Many Faces of Japan

16 03 2010

There’s a lot to say about Japan, but in a nutshell: it is the cleanest country on the planet; the people are pleasant everywhere in Japan, but more down-to-earth in the Kansai region; it has an amazing history; the best of electronics and convenience; AND the fashion is equivalent and maybe better than New York’s fashion. As it’s my second trip to Japan, including the Kansai region (Osaka, Kyoto and Nara) and Randy’s first, I feel like we covered a different part of Japan that became our own experience. During my first trip, my sister, Mailena, and her boyfriend, Justin, were great tour guides. Justin knew how to get around Osaka and Kyoto like the back of his hand, of course it helped that he knows the Japanese language. And Mailena took me to her favorite spots in their small village, Nishi-Iya, including onsens (Japanese spa), thrift shopping and ‘country’ restaurants. This trip was very special, as it was my sister’s first major move – out of the country and on the other side of the world – and it was my first major overseas trip, by myself. Although it was three years ago, this trip planted the seed to what I am doing now. Justin was teaching English with the JET program and I got to experience one of his classes. So, thanks Mailena and Justin for a wonderful first trip to Japan! And thanks for introducing me to a new world teaching English abroad.

Todai-ji Temple - the largest wooden structure in the world that houses the largest statue of the Buddha Vairocana

As for my second trip to Japan, I fell in love with fashion in Japan. It’s a little out there and I don’t know if Westerners can handle it, but Tokyo is definitely one of the fashion capitals of the world. Not only do the women dress to impress 24/7, but the men dress like they’re about to walk down a runway show. Tokyo is not just a huge metropolitan city with the most modern vending machines that include everything from cigarettes, beer and chicken, but it’s a place to go for people watching. We saw the craziest outfits on the most normal people. Every girl has the same make-up and hair, with fake eyelashes caked on foundation, eye make-up to the max and blonde or orange hair that is curled to the perfect wave. Shibuya is the place to see these women, of which I do not care much for the hair and make-up. But the men have their own style. It seems that every man just came out of an anime cartoon, with their spiked hair and either a suit or ripped up jeans and leather jacket. Enjoy the pictures below!

Harajuku shopping district

Anime-like men in Harajuku

Osaka men fashion





History Museums Around the World

9 03 2010

After our first round of traveling around Asia (Beijing, Hong Kong, Korea, Vietnam and Japan) I have to say that my three favorite museums are the War Memorial of Korea, War Remnants Museum in Ho Chi Minh City and the Hiroshima Peace Memorial Museum.

These three museums are an amazing asset to the local community and to the world. In my experience, some of the best museums charge less than $2 USD. All three of these museums are unique in many ways, sharing destruction and death.

One of the most rugged and in your face museums that I have visited is the War Remnants Museum in Ho Chi Minh City (Saigon), Vietnam. As soon as you pay (less than a buck) you are directly faced with military aircraft such as big fighter jets, helicopters and military tanks that were used during the Vietnam War (the locals call it the American War). There are hundreds of bullet holes and dents in these amazing machines. It’s great that they have everything in your face and you have an opportunity to see it from Vietnam’s point of view. The memorabilia, photos and artifacts will blow your mind. I kept thinking that in 50 years from now this museum will not be standing because of the poor quality of the glass and security of the items. The glass that separates items from the public is extremely thin and can be easily broken. I wish that the government or some organization would do a better job to protect this museum so that future generations can see a part of history. The pictures in this museum are very real and gruesome, showing you a version of the war that we don’t see back in America. Nonetheless, it’s definitely an impressive museum.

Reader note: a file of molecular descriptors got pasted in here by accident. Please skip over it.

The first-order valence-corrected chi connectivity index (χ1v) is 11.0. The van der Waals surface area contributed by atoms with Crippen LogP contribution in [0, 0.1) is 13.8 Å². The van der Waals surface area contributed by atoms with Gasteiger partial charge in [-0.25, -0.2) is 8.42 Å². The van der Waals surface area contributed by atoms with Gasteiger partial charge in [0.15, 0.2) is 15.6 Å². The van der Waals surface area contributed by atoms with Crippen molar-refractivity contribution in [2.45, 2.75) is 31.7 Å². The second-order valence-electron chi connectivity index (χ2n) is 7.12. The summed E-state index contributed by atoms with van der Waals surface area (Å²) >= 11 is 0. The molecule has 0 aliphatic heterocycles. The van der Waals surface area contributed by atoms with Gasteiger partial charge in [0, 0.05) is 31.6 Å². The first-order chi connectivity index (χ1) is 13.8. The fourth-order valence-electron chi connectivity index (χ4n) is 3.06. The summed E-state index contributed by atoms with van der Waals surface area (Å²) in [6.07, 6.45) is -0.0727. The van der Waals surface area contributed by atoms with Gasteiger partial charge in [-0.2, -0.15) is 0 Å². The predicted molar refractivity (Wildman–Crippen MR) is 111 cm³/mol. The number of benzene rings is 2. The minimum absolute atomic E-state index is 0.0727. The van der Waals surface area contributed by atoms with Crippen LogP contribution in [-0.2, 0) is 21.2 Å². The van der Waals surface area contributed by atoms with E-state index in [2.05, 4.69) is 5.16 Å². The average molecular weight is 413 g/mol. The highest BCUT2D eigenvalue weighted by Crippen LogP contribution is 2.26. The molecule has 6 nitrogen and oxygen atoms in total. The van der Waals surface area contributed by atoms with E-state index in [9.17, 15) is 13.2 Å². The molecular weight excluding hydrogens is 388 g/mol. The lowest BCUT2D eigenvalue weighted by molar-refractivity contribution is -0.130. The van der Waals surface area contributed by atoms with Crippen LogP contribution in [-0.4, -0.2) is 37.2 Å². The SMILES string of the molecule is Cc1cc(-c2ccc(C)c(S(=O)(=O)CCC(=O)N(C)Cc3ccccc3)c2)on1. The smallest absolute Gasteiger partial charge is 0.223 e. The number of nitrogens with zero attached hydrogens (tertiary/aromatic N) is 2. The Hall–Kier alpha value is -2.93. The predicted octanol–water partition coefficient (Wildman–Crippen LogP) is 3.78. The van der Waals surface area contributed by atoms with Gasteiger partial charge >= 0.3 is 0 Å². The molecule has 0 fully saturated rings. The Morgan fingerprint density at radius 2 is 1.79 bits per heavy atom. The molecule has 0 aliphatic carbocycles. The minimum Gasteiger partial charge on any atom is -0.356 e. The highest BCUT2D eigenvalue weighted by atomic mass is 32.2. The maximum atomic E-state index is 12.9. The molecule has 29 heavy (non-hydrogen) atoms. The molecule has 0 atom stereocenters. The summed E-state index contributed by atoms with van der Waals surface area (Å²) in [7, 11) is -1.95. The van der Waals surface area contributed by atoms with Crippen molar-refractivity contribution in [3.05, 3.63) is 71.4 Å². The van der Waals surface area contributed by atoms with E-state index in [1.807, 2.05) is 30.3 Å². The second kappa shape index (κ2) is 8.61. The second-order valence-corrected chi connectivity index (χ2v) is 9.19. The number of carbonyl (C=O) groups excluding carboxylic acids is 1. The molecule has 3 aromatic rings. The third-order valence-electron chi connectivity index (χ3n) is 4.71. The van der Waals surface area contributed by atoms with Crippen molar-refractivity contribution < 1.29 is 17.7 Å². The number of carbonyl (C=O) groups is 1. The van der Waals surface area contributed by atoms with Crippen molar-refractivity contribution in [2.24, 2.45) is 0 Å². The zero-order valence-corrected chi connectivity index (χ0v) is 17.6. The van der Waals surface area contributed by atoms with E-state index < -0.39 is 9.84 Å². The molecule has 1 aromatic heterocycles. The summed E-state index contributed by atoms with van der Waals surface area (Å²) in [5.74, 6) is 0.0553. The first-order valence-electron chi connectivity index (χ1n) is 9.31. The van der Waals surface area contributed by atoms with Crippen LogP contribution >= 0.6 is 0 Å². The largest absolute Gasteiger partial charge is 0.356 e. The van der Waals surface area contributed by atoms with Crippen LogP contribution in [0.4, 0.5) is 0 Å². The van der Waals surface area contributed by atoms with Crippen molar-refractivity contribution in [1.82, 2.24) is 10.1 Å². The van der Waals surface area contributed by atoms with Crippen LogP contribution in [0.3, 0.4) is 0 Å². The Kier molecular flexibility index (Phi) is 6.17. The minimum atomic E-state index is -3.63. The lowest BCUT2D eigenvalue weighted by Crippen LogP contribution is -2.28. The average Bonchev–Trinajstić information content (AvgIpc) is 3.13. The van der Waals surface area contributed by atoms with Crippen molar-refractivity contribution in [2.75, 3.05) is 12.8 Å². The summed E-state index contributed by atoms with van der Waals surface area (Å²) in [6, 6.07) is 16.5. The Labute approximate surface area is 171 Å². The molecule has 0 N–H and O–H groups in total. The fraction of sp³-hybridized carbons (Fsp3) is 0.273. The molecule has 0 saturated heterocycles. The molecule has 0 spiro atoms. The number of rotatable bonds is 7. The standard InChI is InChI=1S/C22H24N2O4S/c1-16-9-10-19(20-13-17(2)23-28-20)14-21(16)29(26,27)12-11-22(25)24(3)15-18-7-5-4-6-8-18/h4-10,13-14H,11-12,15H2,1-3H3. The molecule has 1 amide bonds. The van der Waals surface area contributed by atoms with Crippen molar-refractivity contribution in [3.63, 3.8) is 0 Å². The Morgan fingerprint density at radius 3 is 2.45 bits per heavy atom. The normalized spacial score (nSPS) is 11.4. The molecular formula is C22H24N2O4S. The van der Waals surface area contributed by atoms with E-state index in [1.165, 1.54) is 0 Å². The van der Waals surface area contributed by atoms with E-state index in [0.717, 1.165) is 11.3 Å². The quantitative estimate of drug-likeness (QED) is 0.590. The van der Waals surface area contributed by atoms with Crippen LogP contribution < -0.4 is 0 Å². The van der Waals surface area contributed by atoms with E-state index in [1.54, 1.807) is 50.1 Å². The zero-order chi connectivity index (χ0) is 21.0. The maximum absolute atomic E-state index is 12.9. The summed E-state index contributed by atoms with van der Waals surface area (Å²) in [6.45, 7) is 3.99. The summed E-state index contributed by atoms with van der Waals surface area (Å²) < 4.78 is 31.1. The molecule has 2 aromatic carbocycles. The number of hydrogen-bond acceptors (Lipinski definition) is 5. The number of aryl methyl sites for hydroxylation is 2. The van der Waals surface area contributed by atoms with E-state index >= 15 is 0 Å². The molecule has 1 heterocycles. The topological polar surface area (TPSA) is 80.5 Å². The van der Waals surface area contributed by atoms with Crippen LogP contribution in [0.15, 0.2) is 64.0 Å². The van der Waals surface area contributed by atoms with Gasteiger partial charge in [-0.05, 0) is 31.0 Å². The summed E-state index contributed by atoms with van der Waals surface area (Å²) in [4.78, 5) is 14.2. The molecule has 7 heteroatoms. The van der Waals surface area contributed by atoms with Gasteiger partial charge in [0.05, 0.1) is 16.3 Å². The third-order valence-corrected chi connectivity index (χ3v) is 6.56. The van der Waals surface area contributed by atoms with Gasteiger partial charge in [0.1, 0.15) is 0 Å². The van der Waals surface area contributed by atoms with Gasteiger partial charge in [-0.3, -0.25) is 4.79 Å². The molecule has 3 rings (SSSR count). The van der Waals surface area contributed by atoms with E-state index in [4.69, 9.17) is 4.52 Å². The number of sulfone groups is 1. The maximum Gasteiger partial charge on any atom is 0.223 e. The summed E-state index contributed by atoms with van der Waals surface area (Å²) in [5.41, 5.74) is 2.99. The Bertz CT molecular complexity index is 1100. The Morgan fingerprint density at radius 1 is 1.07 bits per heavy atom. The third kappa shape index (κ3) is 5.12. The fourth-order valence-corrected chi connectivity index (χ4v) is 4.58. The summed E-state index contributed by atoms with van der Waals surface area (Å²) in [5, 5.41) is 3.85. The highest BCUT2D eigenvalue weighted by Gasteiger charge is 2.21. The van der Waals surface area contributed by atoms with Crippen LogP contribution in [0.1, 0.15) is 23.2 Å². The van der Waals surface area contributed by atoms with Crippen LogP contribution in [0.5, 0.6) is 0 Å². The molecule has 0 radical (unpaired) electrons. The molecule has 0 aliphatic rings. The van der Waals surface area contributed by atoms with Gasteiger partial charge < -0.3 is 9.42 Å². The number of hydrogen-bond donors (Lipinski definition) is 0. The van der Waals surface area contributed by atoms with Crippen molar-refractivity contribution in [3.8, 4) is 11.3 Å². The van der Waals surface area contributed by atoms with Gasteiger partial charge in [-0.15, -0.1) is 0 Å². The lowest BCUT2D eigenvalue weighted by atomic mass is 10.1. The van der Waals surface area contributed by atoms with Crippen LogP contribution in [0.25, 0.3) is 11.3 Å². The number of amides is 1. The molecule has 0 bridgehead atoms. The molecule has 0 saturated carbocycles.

If you’re ever in Seoul, a must see is the War Memorial of Korea.  As soon as you are in front of the museum you will notice the Statue of Brothers, the elder, a South Korean soldier and the younger, a North Korean soldier, which symbolizes the situation of Korea’s division. The Korean peninsula has seen many wars from neighboring powers. The War Memorial was built to commemorate actors and victims in the wars which led to the modern nation state. The museum also has the purpose of educating future generations by collecting, preserving, and exhibiting various historical relics and records related to the many wars fought in the country from a South Korean perspective. If you truly want to see evidence of how Japan invaded Korea and destroyed priceless art and buildings, travel around the peninsula and see with your own eyes. If you get a chance to go to Gyeongju, which use to be the capital you will see the destruction that was left. I have been told by countless Koreans that Japan doesn’t even acknowledge that amount of damage that they did to Korea. Click here to find out more about the Korean War.

Display of the nations' flags that participated with the U.N. during the Korean War

8:15am was the precise time that the bomb was dropped.

One of my favorite museums of all, is the Hiroshima Peace Memorial Museum. It’s a funny feeling that you get once you step foot into this historical city. It’s like time stopped here (8:15 am on August 6, 1945 was the precise time the bomb was dropped over Hiroshima). I guess this museum is truly unique because how many other places had an atomic bomb destroy their city. This museum does a great job showing you how it was minutes after the A-bomb was dropped. If you’re ever in Japan, do yourself a favor and visit this part of history. After viewing the whole museum we had an opportunity to walk around this new vibrant city. Everyone says the people have moved on and as well as the city. But, you can’t help to think that one bomb so powerful, that people evaporated into thin air or burned into ashes at the drop of the bomb. Later on that evening as we were walking to our hostel, we had to walk pass the existing A-Bomb Dome. In 1966, the city decided to keep this structure in its original condition as a landmark from the war. The dome was registered on UNESCO’s World Cultural Heritage list in December 1996 as a monument that reminds us of the tragedy of the bombing, according to wikpedia. The city stood quiet as we walked toward our hostel, it was a really beautiful sight but I couldn’t help that the feeling was very eerie. I mean if you think about it, one bomb killed more than 80,000 people instantly. Does the soul ever find peace?